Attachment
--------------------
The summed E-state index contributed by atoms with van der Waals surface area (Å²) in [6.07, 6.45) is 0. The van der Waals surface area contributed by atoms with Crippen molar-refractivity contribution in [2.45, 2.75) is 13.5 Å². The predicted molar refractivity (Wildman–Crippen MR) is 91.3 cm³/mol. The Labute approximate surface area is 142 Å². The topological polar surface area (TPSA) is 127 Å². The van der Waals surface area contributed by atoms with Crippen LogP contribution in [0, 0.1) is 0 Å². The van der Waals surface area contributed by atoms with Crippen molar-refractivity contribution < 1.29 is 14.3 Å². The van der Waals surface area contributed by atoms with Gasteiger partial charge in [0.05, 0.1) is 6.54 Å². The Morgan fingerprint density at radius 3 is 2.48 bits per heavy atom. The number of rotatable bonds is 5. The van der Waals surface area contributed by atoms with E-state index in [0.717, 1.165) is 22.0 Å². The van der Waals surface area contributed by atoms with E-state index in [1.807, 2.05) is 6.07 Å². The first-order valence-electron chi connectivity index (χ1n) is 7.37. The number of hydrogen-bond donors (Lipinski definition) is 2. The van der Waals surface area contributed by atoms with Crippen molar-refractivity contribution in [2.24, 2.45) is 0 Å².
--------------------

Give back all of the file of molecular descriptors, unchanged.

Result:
The summed E-state index contributed by atoms with van der Waals surface area (Å²) in [6.07, 6.45) is 0. The van der Waals surface area contributed by atoms with Crippen molar-refractivity contribution in [2.45, 2.75) is 13.5 Å². The predicted molar refractivity (Wildman–Crippen MR) is 91.3 cm³/mol. The Labute approximate surface area is 142 Å². The topological polar surface area (TPSA) is 127 Å². The van der Waals surface area contributed by atoms with Crippen LogP contribution in [0, 0.1) is 0 Å². The van der Waals surface area contributed by atoms with Crippen molar-refractivity contribution < 1.29 is 14.3 Å². The van der Waals surface area contributed by atoms with Gasteiger partial charge in [0.05, 0.1) is 6.54 Å². The Morgan fingerprint density at radius 3 is 2.48 bits per heavy atom. The number of rotatable bonds is 5. The van der Waals surface area contributed by atoms with E-state index in [0.717, 1.165) is 22.0 Å². The van der Waals surface area contributed by atoms with E-state index in [1.807, 2.05) is 6.07 Å². The first-order valence-electron chi connectivity index (χ1n) is 7.37. The number of hydrogen-bond donors (Lipinski definition) is 2. The van der Waals surface area contributed by atoms with Crippen molar-refractivity contribution in [2.24, 2.45) is 0 Å².